DISTINCTIVE is a multi-disciplinary collaboration of 10 universities and 3 key industry partners from across the UK’s civil nuclear sector.
PhD/PDRA – PDRA
Academic Lead – Neil Hyatt
Researcher – Shi-Kuan Sun
University – University of Sheffield
Building on research conducted in DIAMOND, the central hypothesis of this project is that sensitivity of actinide wasteform ceramics to radiation damage induced amorphisation is governed by the topological relationship between pristine and amorphised structures; topologically disordered (i.e. amorphous) structures are stabilised by polyhedra of low co-ordination number (forming ring structures.) We further hypothesise that radiation induced amorphisation has significant impact on the inherent dissolution kinetics of wasteform ceramics. We propose to test these hypotheses at several time and length scales of damage, combining synchrotron X-ray and neutron scattering studies of ion beam irradiated materials with state of the art MD simulations, and investigation of legacy Pu 238 doped SYNROC ceramics. Research at Sheffield will focus on three key challenges:
1. We will combine energetic heavy ion beams available at GSI Darmstadt with synchrotron and neutron PDF techniques, to make the first total structure determination of macroscopic (ca. 500 mg) ion beam amorphised materials. We will supplement this with element specific XAS studies to develop an unprecedented description of the structure of radiation amorphised materials, making a direct link to MD simulations. MD simulations of multiple damage cascades in the same suite of materials, combined with topological analysis, will be utilised to extract partial PDFs from the amorphised structures, for comparison with the products of ion beam irradiation. We will also continue our study of pressure induced amorphisation of actinide wasteform ceramics, initiated in DIAMOND, to understand to what extent pressure amorphised structures act as representative analogues of the radiation amorphised structures (using PDF, XAS and MD techniques).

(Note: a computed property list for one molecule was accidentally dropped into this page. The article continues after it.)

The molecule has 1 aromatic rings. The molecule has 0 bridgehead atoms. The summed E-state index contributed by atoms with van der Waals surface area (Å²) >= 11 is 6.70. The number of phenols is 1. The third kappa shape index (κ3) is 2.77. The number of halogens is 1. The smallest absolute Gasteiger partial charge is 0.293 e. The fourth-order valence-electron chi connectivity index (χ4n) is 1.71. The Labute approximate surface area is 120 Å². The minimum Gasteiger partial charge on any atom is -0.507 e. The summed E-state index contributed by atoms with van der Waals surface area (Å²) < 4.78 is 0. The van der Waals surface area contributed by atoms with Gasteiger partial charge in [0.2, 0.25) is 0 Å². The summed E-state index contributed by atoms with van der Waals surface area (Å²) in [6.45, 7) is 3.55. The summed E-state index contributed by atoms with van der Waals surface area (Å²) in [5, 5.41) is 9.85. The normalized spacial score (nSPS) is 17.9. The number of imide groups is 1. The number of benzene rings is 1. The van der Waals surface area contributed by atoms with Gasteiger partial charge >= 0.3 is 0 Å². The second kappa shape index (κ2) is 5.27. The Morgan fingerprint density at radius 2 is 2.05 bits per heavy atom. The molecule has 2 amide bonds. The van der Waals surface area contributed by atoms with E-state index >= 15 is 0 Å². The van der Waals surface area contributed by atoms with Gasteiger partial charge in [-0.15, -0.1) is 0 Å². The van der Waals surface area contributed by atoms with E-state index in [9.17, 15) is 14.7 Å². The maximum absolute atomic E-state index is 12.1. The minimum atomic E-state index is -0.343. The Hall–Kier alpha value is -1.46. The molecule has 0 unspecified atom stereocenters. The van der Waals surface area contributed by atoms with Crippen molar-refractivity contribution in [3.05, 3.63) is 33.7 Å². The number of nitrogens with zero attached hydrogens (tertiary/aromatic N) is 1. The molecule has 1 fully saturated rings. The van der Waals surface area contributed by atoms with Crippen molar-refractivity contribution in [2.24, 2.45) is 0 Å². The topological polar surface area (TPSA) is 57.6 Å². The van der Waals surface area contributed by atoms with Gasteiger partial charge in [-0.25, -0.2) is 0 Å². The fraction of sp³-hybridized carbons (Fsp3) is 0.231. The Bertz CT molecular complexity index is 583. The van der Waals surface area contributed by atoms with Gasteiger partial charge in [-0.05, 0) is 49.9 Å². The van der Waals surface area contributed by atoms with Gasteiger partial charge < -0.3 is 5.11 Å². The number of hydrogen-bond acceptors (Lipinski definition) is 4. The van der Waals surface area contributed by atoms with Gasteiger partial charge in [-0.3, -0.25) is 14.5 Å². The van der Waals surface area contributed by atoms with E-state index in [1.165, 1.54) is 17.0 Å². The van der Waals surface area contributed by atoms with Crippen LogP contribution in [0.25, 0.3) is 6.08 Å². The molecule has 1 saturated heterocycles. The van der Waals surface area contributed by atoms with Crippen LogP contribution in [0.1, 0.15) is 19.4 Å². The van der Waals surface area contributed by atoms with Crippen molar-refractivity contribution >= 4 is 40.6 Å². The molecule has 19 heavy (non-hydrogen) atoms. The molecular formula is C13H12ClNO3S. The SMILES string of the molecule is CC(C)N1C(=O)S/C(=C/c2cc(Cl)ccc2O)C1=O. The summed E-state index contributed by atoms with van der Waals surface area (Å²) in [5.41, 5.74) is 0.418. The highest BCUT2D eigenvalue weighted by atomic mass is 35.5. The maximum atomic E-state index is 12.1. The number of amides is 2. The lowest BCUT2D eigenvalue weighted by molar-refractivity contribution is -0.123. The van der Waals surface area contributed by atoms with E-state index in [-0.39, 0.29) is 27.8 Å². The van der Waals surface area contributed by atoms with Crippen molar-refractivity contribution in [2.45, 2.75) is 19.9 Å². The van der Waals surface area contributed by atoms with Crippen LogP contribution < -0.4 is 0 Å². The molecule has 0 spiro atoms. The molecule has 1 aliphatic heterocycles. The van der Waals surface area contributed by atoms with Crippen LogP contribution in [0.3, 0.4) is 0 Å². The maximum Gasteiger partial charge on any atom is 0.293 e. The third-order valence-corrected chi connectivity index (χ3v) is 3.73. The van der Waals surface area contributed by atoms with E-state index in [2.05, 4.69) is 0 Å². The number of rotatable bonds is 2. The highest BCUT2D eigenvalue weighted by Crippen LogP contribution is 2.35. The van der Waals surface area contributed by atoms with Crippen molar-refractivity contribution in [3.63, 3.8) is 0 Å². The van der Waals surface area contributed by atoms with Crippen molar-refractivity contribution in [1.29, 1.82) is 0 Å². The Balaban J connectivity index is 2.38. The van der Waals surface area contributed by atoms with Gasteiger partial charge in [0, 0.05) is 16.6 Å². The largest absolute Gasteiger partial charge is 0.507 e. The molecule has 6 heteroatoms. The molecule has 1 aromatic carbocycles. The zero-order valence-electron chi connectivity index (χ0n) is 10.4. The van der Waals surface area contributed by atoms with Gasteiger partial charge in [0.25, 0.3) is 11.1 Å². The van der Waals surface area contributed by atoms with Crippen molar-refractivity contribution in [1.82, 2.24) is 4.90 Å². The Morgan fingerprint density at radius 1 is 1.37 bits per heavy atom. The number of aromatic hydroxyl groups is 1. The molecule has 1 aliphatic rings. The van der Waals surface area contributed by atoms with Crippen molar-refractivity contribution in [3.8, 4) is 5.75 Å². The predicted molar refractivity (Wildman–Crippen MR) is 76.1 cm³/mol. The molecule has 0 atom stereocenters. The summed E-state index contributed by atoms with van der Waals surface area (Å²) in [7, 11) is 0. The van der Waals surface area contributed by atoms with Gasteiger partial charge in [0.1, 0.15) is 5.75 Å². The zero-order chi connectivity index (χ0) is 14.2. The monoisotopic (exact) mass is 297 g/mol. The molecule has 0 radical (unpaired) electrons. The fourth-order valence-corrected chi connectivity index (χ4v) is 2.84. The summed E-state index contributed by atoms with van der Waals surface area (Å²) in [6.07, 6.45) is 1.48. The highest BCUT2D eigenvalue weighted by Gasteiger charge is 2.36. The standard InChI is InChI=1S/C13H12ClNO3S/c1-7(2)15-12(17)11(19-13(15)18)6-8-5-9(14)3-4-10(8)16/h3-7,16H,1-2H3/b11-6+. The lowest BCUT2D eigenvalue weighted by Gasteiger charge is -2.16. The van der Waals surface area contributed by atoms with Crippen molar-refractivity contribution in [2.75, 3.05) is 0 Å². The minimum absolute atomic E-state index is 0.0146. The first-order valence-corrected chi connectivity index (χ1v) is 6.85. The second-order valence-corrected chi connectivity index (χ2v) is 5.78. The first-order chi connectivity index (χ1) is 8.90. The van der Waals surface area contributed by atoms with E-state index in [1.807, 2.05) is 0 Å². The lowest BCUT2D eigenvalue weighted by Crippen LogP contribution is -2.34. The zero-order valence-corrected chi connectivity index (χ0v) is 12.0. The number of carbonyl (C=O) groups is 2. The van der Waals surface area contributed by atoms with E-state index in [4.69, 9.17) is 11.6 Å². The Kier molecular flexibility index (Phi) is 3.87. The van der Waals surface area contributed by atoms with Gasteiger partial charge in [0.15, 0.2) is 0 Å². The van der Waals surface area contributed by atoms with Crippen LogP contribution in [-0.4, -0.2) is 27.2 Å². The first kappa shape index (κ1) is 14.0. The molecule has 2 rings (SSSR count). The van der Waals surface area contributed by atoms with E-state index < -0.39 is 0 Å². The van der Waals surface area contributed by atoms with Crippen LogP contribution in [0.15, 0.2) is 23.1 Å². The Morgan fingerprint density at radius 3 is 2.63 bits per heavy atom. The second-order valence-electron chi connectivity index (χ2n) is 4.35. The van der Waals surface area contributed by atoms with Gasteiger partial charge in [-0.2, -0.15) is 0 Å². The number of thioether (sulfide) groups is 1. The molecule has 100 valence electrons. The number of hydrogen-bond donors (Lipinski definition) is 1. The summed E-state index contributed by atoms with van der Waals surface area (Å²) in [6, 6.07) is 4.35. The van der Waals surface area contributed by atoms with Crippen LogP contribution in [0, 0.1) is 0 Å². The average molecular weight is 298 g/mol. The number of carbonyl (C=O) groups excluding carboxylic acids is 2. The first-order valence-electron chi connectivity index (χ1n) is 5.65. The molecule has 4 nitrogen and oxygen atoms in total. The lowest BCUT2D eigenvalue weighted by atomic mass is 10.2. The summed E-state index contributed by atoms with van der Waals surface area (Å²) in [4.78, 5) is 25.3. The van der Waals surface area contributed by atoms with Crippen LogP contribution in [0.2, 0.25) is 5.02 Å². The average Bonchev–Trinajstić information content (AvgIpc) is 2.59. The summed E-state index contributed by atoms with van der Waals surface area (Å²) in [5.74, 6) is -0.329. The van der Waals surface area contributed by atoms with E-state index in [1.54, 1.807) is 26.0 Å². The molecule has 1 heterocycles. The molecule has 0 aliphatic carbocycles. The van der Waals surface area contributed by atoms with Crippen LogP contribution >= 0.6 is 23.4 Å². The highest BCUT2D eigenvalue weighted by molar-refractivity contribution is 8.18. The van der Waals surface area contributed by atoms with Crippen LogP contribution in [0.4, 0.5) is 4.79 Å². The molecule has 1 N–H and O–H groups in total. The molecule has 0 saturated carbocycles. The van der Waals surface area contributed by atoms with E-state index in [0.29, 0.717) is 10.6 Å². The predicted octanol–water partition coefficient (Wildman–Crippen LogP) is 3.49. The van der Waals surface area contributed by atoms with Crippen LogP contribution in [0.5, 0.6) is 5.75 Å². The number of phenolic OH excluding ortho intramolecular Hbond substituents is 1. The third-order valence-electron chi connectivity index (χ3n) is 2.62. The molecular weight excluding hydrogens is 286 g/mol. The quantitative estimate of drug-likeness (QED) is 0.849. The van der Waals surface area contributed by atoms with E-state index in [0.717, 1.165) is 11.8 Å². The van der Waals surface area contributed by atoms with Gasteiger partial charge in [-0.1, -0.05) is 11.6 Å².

2. We will use medium energy ion beam irradiation to amorphise the surface of polycrystalline ceramic or thin film specimens of candidate wasteform ceramics, to a depth of ca. 1-2 microns, using the Surrey Ion Beam and EU SPIRIT network facilities. The dissolution kinetics of irradiated / unirradiated specimens will be investigated in both batch and dynamic alteration experiments and surface retreat studies using AFM. We will carefully select the experimental conditions such that the response of the material arises only from the surface amorphised layer.
We will characterise 30 year old legacy Pu-238 doped SYNROC ceramics available at NNL, to understand the extent to which ion beam, MD and pressure amorphised structures are representative of true alpha recoil induced amorphisation. We will use FIB methodology to extract lift outs from different phases (perovskite, zirconolite, pyrochlore) and use TEM / ED to investigate the nature of the damaged microstructure, e.g. size and extent of residual crystalline domains and gas bubbles; the nature of the interface between damaged and crystalline relic zones; and the speciation constituent elements using EELS and XAS at the Swiss or Diamond Light Sources.
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